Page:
Frank Rich: America's 'fearing fear itself' era is over
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Saturday August 19, 2006
America's "fearing fear itself" era is over, declares New York Times columnist Frank Rich in Sunday's edition, RAW STORY has found.
"The results are in for the White House's latest effort to exploit terrorism for political gain: The era of Americans' fearing fear itself is over," writes Rich.
"In each poll released since the foiling of the trans-Atlantic terror plot -- Gallup, Newsweek, CBS, Zogby, Pew -- George W. Bush's approval rating remains stuck in the 30s, just as it has been with little letup in the year since Katrina stripped the last remaining fig leaf of credibility from his presidency," Rich writes.
"While the new Middle East promised by Condi Rice remains a delusion, the death rattle of the domestic political order we've lived with since 9/11 can be found everywhere: in Americans' unhysterical reaction to the terror plot, in politicians' and pundits' hysterical overreaction to Joe Lieberman's defeat in Connecticut, even in the ho-hum box-office reaction to Oliver Stone's 'World Trade Center,'" continues Rich.
Excerpts from Rich's column:
It's not as if the White House didn't pull out all the stops to milk the terror plot to further its politics of fear. One self-congratulatory presidential photo op was held at the National Counterterrorism Center, a dead ringer for the set in "24." But Bush's Jack Bauer is no more persuasive than his Tom Cruise of "Top Gun." By crying wolf about terrorism way too often, usually when a distraction is needed from bad news in Iraq, he and his administration have long since become comedy fodder, and not just on "The Daily Show." June's scenario was particularly choice: As Baghdad imploded, Alberto Gonzales breathlessly unmasked a Miami terror cell plotting a "full ground war" and the destruction of the Sears Tower, even though the alleged cell had no concrete plans, no contacts with terrorist networks and no equipment, including boots.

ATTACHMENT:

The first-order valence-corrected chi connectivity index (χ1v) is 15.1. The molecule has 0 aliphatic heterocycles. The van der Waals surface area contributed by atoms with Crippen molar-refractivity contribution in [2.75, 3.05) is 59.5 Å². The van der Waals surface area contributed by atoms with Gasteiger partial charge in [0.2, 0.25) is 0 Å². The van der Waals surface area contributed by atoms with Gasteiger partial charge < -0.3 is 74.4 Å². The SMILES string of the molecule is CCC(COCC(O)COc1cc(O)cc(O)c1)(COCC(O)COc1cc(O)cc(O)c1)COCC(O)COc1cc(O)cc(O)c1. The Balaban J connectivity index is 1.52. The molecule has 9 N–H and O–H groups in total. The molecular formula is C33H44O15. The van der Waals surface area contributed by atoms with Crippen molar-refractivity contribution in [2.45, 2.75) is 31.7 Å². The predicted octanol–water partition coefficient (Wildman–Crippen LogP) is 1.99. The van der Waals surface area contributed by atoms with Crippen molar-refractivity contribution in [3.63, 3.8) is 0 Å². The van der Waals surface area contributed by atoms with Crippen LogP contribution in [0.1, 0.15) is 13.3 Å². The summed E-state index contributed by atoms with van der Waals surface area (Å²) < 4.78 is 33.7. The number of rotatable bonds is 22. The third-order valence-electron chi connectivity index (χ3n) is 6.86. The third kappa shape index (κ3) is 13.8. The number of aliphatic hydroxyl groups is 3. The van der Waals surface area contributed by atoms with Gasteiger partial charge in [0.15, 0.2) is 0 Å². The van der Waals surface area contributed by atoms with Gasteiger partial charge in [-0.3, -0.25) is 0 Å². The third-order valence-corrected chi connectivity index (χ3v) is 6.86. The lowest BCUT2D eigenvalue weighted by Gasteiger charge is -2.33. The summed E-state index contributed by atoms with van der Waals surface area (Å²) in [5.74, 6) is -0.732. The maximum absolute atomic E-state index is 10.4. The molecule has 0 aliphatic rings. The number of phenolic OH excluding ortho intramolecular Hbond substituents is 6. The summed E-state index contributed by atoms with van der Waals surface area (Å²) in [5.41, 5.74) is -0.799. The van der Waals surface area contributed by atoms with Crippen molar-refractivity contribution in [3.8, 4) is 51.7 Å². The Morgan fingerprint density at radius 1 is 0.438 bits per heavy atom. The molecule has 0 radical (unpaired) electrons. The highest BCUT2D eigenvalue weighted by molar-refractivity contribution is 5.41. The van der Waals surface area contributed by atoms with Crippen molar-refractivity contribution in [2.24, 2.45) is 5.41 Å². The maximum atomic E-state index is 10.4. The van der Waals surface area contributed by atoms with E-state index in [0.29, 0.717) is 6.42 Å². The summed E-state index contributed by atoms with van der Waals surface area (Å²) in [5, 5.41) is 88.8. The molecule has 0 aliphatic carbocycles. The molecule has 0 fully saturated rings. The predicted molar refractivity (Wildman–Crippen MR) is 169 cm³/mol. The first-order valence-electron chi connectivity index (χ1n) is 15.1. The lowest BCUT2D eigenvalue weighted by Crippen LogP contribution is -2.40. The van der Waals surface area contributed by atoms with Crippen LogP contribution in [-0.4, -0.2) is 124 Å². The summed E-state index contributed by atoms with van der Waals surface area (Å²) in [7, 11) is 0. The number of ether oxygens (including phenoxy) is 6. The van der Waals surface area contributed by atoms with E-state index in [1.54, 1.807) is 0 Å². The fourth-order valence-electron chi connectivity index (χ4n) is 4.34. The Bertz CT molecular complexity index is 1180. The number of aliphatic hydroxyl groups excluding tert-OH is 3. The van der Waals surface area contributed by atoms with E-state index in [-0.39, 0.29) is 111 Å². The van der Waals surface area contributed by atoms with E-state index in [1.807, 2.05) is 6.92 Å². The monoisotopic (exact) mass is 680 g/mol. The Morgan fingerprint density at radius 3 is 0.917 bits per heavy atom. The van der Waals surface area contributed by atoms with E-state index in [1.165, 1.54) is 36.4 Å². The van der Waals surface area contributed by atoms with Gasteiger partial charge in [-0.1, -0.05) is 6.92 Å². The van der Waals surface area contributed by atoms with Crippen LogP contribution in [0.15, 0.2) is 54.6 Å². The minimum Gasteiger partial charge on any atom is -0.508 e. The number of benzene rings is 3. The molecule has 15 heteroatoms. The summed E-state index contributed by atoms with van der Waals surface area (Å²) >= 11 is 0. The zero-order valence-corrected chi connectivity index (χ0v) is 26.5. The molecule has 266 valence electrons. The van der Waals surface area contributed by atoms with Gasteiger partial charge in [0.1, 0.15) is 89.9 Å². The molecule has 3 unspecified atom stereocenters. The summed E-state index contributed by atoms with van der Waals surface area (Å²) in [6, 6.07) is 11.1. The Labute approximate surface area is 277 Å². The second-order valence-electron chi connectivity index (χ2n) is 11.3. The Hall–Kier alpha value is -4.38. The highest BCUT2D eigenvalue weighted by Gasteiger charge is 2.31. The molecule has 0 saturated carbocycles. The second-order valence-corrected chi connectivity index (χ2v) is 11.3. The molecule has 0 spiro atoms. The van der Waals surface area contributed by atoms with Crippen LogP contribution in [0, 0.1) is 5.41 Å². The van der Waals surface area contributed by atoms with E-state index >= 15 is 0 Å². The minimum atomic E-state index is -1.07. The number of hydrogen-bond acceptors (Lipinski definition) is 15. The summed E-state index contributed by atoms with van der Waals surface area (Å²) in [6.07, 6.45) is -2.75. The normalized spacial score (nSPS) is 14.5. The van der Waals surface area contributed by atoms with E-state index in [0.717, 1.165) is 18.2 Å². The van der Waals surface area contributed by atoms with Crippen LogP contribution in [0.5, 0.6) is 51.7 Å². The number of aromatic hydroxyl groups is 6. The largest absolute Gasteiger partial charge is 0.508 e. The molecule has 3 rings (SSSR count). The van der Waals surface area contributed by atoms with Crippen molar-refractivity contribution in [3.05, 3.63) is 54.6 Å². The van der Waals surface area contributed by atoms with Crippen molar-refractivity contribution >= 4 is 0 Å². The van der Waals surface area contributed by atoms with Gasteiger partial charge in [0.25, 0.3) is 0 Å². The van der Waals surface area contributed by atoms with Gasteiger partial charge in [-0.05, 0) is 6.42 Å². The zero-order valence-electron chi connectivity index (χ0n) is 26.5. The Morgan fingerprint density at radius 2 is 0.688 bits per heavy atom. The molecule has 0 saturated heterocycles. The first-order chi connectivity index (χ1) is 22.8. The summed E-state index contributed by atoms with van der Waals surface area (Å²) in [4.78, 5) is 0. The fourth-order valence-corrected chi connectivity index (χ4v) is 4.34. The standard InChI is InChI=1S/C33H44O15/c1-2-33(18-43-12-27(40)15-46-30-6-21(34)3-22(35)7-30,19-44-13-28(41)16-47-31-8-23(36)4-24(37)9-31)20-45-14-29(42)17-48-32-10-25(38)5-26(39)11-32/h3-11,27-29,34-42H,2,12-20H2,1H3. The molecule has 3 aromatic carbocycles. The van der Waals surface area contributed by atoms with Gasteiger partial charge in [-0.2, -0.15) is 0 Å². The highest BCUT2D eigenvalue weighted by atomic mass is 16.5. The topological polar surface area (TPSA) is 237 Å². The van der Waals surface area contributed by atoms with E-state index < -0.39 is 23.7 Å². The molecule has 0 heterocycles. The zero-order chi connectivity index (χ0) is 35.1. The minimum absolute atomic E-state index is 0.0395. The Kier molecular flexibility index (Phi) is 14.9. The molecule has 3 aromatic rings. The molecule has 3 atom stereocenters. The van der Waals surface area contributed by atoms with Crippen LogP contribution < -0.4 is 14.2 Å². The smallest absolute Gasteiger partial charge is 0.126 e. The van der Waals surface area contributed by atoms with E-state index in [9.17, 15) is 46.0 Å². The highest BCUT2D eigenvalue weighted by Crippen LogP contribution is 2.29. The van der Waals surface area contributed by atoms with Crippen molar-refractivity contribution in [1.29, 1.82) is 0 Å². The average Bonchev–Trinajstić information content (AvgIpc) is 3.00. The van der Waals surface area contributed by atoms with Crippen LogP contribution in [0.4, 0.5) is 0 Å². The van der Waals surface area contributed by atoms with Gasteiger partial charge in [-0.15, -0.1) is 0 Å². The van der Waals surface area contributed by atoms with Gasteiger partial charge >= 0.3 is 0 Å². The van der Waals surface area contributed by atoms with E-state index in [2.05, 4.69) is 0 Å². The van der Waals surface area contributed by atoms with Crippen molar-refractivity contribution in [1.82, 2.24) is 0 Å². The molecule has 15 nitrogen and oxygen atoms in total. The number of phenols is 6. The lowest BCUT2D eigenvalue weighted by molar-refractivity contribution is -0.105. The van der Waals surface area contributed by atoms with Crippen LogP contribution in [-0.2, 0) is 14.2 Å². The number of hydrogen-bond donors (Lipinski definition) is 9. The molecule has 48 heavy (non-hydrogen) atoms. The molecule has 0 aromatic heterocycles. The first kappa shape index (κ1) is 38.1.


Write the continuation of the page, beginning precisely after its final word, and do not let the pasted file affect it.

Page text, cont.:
What makes the foiled London-Pakistan plot seem more of a serious threat -- though not so serious it disrupted Tony Blair's vacation -- is that the British vouched for it, not Attorney General Gonzales and his Keystone Kops. This didn't stop Michael Chertoff from grabbing credit in his promotional sprint through last Sunday's talk shows. "It was as if we had an opportunity to stop 9/11 before it actually was carried out," he said, insinuating himself into that royal we. But no matter how persistent his invocation of 9/11, our secretary of homeland security is too discredited to impress a public that has been plenty disillusioned since Karl Rove first exhibited the flag-draped remains of a World Trade Center victim in a 2004 campaign commercial. We look at Chertoff and still see the man who couldn't figure out what was happening in New Orleans when the catastrophe was being broadcast in real time on television.
TIMES SELECT SUBSCRIBERS CAN READ RICH'S COLUMN AT THIS LINK